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I have an application where users need to configure certain machine settings. One of these settings is an integer percentage value, from 1-100. Unfortunately, for historical reasons, we're not actually able to support all values from 1-100, so the range of options actually has all sorts of weird "holes" in it, so it looks a bit more like this:

1, 2, 3, 4, *, 6, *, 8, *, 12, *, 16, 17, 18

The holes aren't regularly spaced, so we can't shrink the input by only giving the users the options 1-50, or tell them to only put in even numbers, or something clever like that.

Our current method is to use a normal number input, and simply highlight invalid numbers. This makes it easy for a user to see that their selection is wrong, but it's hard to see (a) why it's wrong, and (b) what a correct number might look like.

This leads me to my question: what input element is best suited to helping a user choose a valid number in a situation where not all numbers are valid (but a finite number of numbers are valid)?

So far, we've thought about:

  • A conventional dropdown
    • There's still ~50 numbers to choose from, that's a lot of dropdown options. It also feels a bit weird to use a dropdown for a number.
  • A "datepicker"-type component
    • The user can type in their number (w/ validation) or select a valid number from a list of numbers shown in a pop-up below the input.
    • This would end up looking essentially like a grid of numbers - is that too much like a datepicker?
  • Steppers
    • ~50 numbers is probably too many to choose from easily with steppers, but once a number has been set, most adjustments are probably slightly up and slightly down.
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    Side question: I'd love to hear more about these historical reasons why there are certain numbers not allowed. I could understand if the values had to be divisible by 2/4/5 or something but I'm curious what the limitations are. – scunliffe Jan 13 at 16:57
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    Why not just a grid of valid numbers always visible showing selected as well as possible values (somewhat like the latter part of your second option). Is it really needed to have a regular input visible at all? User needs to know all possible values and selected value as well as stop him from filling an invalid value - this addresses all three that too in a single click, no? – Fr0zenFyr Jan 13 at 18:15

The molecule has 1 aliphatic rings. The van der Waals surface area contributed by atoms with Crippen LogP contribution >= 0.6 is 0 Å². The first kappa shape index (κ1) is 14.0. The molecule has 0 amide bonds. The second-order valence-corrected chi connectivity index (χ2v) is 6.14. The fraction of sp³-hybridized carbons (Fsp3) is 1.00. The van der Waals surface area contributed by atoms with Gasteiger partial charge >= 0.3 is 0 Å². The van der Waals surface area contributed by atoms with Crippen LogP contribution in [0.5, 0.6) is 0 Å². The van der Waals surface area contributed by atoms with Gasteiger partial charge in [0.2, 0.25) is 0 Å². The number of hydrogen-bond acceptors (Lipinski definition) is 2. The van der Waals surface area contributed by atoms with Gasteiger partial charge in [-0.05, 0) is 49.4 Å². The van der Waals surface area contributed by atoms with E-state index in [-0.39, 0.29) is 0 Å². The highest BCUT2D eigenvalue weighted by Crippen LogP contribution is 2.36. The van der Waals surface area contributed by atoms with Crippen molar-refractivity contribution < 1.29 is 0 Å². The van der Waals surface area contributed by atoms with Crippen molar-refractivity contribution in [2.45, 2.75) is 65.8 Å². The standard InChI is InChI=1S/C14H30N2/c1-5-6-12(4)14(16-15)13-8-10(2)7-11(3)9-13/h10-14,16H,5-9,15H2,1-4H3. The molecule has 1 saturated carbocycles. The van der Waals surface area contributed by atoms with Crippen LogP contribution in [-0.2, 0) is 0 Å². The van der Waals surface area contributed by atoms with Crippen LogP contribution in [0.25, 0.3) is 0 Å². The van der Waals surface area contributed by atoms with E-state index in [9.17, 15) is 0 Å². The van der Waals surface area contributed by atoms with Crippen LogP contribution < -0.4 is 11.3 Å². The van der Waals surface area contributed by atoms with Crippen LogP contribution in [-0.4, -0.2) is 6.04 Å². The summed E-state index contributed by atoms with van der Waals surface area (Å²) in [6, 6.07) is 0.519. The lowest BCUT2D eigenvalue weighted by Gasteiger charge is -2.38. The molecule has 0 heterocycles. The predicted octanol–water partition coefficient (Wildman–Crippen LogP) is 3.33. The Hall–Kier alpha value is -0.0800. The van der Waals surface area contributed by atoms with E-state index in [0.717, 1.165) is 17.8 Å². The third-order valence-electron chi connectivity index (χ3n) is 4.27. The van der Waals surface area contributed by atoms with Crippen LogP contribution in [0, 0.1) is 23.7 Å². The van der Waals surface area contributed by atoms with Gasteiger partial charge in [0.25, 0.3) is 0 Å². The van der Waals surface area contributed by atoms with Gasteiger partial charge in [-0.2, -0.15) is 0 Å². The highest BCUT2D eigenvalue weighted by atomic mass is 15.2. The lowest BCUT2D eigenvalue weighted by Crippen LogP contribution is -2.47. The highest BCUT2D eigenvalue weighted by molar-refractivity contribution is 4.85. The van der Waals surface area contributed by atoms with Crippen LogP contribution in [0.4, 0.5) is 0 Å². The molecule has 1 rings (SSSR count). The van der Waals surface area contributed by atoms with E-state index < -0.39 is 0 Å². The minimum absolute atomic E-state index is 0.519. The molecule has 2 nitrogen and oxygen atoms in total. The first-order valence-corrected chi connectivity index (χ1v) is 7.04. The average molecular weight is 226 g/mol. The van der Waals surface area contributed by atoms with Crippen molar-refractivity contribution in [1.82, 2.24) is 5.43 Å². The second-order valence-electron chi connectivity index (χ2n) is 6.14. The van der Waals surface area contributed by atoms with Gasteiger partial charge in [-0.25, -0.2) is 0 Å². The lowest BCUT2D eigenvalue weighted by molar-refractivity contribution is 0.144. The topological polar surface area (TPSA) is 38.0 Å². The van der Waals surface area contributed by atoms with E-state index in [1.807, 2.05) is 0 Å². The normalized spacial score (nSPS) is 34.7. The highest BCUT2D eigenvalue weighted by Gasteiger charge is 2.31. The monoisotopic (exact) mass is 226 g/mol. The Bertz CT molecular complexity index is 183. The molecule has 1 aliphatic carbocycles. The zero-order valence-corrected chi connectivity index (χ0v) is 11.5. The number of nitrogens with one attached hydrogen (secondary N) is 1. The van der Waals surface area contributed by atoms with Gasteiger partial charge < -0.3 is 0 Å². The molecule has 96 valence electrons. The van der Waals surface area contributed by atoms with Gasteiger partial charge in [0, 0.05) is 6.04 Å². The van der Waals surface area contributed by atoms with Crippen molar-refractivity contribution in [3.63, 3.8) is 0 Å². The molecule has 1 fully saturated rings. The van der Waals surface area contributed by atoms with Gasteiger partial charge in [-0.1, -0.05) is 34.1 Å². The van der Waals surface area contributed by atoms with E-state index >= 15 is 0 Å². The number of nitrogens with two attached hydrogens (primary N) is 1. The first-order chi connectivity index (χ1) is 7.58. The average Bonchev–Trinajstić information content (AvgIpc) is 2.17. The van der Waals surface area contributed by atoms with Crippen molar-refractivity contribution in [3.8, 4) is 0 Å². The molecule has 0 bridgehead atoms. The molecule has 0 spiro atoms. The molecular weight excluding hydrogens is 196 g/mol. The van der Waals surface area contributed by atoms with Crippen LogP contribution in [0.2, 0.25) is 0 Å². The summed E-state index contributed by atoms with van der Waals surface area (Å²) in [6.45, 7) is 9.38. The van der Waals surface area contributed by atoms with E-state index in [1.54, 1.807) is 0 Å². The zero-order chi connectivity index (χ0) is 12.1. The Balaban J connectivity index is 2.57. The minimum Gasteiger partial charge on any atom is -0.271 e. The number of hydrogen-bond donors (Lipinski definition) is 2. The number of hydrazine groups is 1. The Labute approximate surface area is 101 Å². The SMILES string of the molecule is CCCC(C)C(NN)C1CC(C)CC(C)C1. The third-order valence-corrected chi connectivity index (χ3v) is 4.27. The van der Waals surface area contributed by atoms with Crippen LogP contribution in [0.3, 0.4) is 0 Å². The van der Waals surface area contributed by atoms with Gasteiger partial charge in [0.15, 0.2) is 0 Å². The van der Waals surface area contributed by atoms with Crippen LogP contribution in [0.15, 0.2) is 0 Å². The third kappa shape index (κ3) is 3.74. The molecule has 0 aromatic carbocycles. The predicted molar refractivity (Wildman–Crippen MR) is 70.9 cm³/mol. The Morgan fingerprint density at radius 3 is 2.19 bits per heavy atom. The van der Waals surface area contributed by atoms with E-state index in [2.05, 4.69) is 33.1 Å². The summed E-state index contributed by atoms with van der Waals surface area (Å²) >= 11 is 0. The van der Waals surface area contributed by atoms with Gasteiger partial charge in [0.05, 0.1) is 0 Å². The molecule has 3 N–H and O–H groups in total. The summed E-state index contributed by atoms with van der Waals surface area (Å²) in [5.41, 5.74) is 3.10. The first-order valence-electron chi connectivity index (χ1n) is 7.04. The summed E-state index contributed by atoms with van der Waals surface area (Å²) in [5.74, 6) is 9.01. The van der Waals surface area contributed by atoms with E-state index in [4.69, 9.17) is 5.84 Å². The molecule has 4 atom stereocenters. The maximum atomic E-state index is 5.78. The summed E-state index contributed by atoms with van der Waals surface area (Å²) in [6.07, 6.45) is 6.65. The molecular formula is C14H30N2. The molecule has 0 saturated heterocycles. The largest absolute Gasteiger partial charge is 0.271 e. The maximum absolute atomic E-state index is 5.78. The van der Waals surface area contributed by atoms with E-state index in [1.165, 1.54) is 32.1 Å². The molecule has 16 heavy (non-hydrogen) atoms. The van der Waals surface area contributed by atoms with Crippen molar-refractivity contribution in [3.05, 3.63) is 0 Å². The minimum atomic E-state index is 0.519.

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    Why not just hide this from the user and get the nearest number on the backend? – Ave Jan 14 at 9:56
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    @scunliffe: We have some old machines that can only handle a certain number of configuration options before they run out of memory. There are also two other settings, each with ~5 options, and if we included the full 5 * 5 * 100 = 2500 combinations, we'd hit the memory limit. Hence, we pick the most commonly-used setting combinations and only allow those. It's definitely a weird problem! There are better fixes, but they are more difficult and involve replacing expensive equipment - getting me to figure out this solution is a cheaper option... ;) – Johz Jan 14 at 9:59
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    @Ave looks to be thinking on similar lines to me. Is it absolutely vital that the user picks one of your valid values, or would it be acceptable to "fudge" the user's input? If the user picks 5, then you can show them the number 5 and assure them that 5 is the value you're using, but behind the scenes you can just use 4 and hope nobody notices. If this were a volume control on your website's video player, that would be fine. If this were the control panel of a nuclear reactor, perhaps less so. – ymbirtt Jan 14 at 10:18